Federal Minister of Health Hermann Gröhe: "The research and development of new antibiotic treatments must be encouraged and incentivised"

Germany supports the Global Antibiotic Research and Development (GARD) Partnership

25 May 2016. The Federal Ministry of Health has been supporting the launch of the Global Antibiotic Research and Development (GARD) Partnership. 

If antimicrobials cease to be effective, health care loses one of its most life-saving tools. Therefore, it is essential that we ensure a genuine stewardship of both new and existing antibiotics on the ground. Moreover, the research and development of new antibiotics must be encouraged and incentivised. Thanks to its focus on the most urgent resistance issues globally, the Global Antibiotic Research and Development (GARD) Partnership is an excellent approach to complementing ongoing research efforts. We have been closely involved in the development of the GARD Partnership and are very happy to see its launch now.

Federal Minister of Health Herrmann Gröhe

Jointly incubated by the World Health Organization (WHO) and the Drugs for Neglected Diseases initiative (DNDi), this international partnership seeks to develop new antibiotics to address the threat of resistant pathogens. In addition, GARD is expected both to promote the prudent use of antibiotics to optimally conserve their effectiveness and to ensure that everyone who needs this treatment has equitable access to it.

Today, GARD has reached its seed fund target and can now set up its scientific strategy, initial R&D portfolio and start-up team. Germany has been closely involved with the development of this partnership and contributed € 500,000 to see it come to fruition. In their 2015 Berlin Declaration on AMR, the G7 Health Ministers had already emphasised the need to build such a partnership.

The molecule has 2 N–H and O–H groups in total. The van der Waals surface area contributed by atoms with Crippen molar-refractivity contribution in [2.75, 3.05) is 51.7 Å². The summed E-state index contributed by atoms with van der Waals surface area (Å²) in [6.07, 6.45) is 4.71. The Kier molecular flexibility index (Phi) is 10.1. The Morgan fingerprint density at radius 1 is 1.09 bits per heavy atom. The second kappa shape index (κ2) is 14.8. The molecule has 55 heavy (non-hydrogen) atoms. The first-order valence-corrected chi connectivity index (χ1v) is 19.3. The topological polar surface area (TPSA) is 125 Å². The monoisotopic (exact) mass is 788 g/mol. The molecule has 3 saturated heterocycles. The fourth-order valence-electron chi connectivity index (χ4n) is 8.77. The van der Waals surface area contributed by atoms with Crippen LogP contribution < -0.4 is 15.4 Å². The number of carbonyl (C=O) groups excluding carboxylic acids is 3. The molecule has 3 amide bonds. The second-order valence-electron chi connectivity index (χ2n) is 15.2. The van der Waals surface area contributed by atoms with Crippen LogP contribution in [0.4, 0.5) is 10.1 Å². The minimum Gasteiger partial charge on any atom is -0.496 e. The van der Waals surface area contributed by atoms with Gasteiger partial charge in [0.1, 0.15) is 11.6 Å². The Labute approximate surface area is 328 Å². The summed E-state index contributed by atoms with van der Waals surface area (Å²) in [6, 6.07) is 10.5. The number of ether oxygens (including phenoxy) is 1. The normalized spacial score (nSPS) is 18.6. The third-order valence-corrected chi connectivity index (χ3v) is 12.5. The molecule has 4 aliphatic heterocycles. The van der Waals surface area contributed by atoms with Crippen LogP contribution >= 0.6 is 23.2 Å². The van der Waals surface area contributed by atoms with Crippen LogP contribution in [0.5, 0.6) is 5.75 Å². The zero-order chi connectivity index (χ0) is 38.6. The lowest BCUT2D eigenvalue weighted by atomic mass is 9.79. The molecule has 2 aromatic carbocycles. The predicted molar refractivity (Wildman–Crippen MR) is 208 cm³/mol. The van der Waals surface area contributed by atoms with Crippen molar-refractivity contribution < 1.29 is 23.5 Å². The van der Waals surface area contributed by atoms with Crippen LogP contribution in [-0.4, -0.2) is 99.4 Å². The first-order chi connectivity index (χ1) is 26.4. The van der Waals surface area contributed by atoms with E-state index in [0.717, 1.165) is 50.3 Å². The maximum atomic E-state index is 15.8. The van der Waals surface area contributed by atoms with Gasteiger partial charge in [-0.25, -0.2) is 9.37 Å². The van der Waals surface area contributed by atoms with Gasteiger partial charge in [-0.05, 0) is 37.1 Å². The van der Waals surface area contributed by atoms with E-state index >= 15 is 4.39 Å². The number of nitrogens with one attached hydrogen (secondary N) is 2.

Fighting antimicrobial resistance (AMR) is a major priority of the Federal Ministry of Health. In fact, Germany has been pursuing a cross-sectoral approach to addressing this public health threat for several years now. In May 2015, the Federal Cabinet adopted the German Antimicrobial Resistance Strategy (DART 2020) that consistently pursues these efforts. Among other things, systems for monitoring AMR and antibiotic use are to be rolled out further to detect emerging (multi-drug)resistant pathogens and resistances at an early stage. The Strategy also seeks to enhance the knowledge and awareness of the risks posed by AMR and the importance of good hygiene, both among the general population and health professionals. At this year’s World Health Assembly, Federal Minister Hermann Gröhe presented the first interim report on the implementation of the DART 2020 Strategy.

AMR has been prompting not only activities on the national level, but is also on the agenda internationally. In 2015, the World Health Assembly adopted a Global action plan on antimicrobial resistance and Germany is pursuing various activities, such as sponsoring GARD and co-operating with other countries in building the core capacities needed to combat AMR, to help ensure that this plan is implemented on schedule. At last year’s Elmau Summit and the G7 Health Ministers‘ Meeting in Berlin, Germany, as holder of the G7 Presidency, emphatically championed the intensified commitment to fighting antimicrobial resistance.